Bill Mounce

For an Informed Love of God

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Sunday, November 7

Dative Absolute?

My son Tyler is learning Greek at Biola University. Not many dads get to spend Skype time helping their son translate Greek. And who says knowing Greek isn’t practical?

We covered a passage this week that had me scratching my head. In Matt 8:23 we read, “Then he got (εμβαντι αυτω) into the boat and his disciples followed him” (αυτω). Why is the first αυτω in the dative? The second αυτω is easy; ακολουθεω takes a direct object in the dative. By why the first?

One idea was that it was anticipating the case of the second αυτω. The disciples followed Jesus, and Jesus got into the boat.

Or, perhaps it had something to do with the dative of time when.

Since the “subject” of the participle is different from the subject of the main verb of the sentence, and since it is at the beginning of a sentence in narrative, you might expect a genitive absolute. But it isn’t genitive, and it really isn't absolute.

I checked one source that said it was a dative absolute. “What’s that?” I thought. There is no entry in Wallace for such a construction, nor could I find it in Smyth, my standard Classical Greek reference. The source cited the Expositors Greek New Testament, but where did they get it from?

Regardless of the specific reason for the dative, it does bring up an interesting point. Is grammar descriptive or prescriptive? The answer is, “Both.”

Grammar is prescriptive in that it contains the rules for how words are put together so there is meaning. Without following grammar, there is no way to know the meaning of the sentence, “Bill bit the cat.” Without grammar, it could be me headed for a tetanus shot.

But grammar is also descriptive. It tells us how a language group uses words. This is why grammar changes. It is why English is no longer inflected (for the most part) although Old and Middle English were inflected. Grammar describes how people use the language, how they differ in usage, and why eventually (no doubt) “they” will come back as an indefinite pronoun, and predicate nominatives are doomed and why we will be able to answer the phone “It is me,” and why we will be able, finally, to correctly split infinitives (just like that).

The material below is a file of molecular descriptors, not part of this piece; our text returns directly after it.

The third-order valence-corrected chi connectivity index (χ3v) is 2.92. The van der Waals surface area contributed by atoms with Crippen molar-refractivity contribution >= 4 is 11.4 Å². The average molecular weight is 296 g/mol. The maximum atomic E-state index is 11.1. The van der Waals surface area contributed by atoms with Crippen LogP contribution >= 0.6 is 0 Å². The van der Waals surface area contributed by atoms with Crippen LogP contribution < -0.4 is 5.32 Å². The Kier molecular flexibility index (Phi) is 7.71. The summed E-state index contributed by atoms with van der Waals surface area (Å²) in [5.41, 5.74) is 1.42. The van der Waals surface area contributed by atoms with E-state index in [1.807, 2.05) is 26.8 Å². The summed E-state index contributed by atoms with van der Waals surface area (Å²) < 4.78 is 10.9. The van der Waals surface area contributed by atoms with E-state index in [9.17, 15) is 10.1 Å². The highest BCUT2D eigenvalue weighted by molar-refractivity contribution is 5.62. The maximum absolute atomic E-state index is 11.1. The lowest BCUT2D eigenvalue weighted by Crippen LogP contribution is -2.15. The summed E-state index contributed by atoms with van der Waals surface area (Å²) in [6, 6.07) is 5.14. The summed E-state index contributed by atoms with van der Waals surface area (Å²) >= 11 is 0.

(I am holding on to the hope that prepositions will always require the objective case; it drives me nuts to hear something like “of I and Tom.” It is still “of Tom and me” and hopefully always will be. But I digress.)

Simply put, language cannot be simplified into hard and fast rules. Language is analog, not digital. It flexes, moves, varies, twists. And so ultimately grammar is descriptive, trying to explain how people actually speak.

So what is going on in Matt 8? Perhaps if I had time with my computer to search the Perseus database, I might find other writers doing the same thing that Matthew does here. Perhaps I would find that the construction is more common than its absence in Wallace and Smyth implies.

But ultimately, it doesn’t matter. The first αυτω is clearly functioning as the subject of the participle, and the participle is anticipating the case of the second αυτω. So what do we call it?

I don’t know. How about a “dative absolute”?


Although one might expect a 'genitive absolute' here, this is pretty straightforward Greek. In classical Greek, the norm is to have the participle agree with the case of the noun/pronoun it modifies. The repetition of αὐτῷ seems to me to be a pretty typical Semitism. "Him when he had embarked, the disciples followed him."

Matt 14:6 The Greek γενεσίοις δὲ γενομένοις (genesiois de genomenois, “at the birthday feast”) is so difficult that it has generated a nest of variant readings. It appears to be a dative absolute, which, though apparently common in Plutarch, has no other certain example in the NT (cf. further Moule, Idiom Book, pp. 44f.). EBC Notes, 1st, Accordance electronic ed. (Grand Rapids: Zondervan, 1990), paragraph 8159.

Perschbacher's New Testament Greek Syntax cites Matt. 9:27 as an example of a dative absolute.